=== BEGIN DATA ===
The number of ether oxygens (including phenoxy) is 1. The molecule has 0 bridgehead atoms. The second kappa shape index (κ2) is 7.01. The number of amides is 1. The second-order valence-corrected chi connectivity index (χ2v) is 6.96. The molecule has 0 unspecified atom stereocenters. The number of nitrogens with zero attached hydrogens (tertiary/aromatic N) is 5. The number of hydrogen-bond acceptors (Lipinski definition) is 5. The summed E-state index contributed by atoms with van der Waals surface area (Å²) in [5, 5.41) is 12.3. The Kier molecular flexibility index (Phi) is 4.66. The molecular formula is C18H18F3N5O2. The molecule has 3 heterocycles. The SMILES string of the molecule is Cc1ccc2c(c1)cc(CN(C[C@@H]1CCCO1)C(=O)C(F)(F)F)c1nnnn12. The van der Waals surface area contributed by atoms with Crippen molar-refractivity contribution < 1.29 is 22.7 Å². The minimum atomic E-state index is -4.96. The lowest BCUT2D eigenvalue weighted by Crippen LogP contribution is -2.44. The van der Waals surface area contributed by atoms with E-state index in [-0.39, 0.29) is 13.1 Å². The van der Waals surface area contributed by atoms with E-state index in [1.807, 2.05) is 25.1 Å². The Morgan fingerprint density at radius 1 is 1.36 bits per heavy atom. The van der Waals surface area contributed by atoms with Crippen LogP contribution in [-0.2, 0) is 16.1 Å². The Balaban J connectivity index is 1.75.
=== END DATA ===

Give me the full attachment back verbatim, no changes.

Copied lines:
The number of ether oxygens (including phenoxy) is 1. The molecule has 0 bridgehead atoms. The second kappa shape index (κ2) is 7.01. The number of amides is 1. The second-order valence-corrected chi connectivity index (χ2v) is 6.96. The molecule has 0 unspecified atom stereocenters. The number of nitrogens with zero attached hydrogens (tertiary/aromatic N) is 5. The number of hydrogen-bond acceptors (Lipinski definition) is 5. The summed E-state index contributed by atoms with van der Waals surface area (Å²) in [5, 5.41) is 12.3. The Kier molecular flexibility index (Phi) is 4.66. The molecular formula is C18H18F3N5O2. The molecule has 3 heterocycles. The SMILES string of the molecule is Cc1ccc2c(c1)cc(CN(C[C@@H]1CCCO1)C(=O)C(F)(F)F)c1nnnn12. The van der Waals surface area contributed by atoms with Crippen molar-refractivity contribution < 1.29 is 22.7 Å². The minimum atomic E-state index is -4.96. The lowest BCUT2D eigenvalue weighted by Crippen LogP contribution is -2.44. The van der Waals surface area contributed by atoms with E-state index in [-0.39, 0.29) is 13.1 Å². The van der Waals surface area contributed by atoms with E-state index in [1.807, 2.05) is 25.1 Å². The Morgan fingerprint density at radius 1 is 1.36 bits per heavy atom. The van der Waals surface area contributed by atoms with Crippen LogP contribution in [-0.2, 0) is 16.1 Å². The Balaban J connectivity index is 1.75.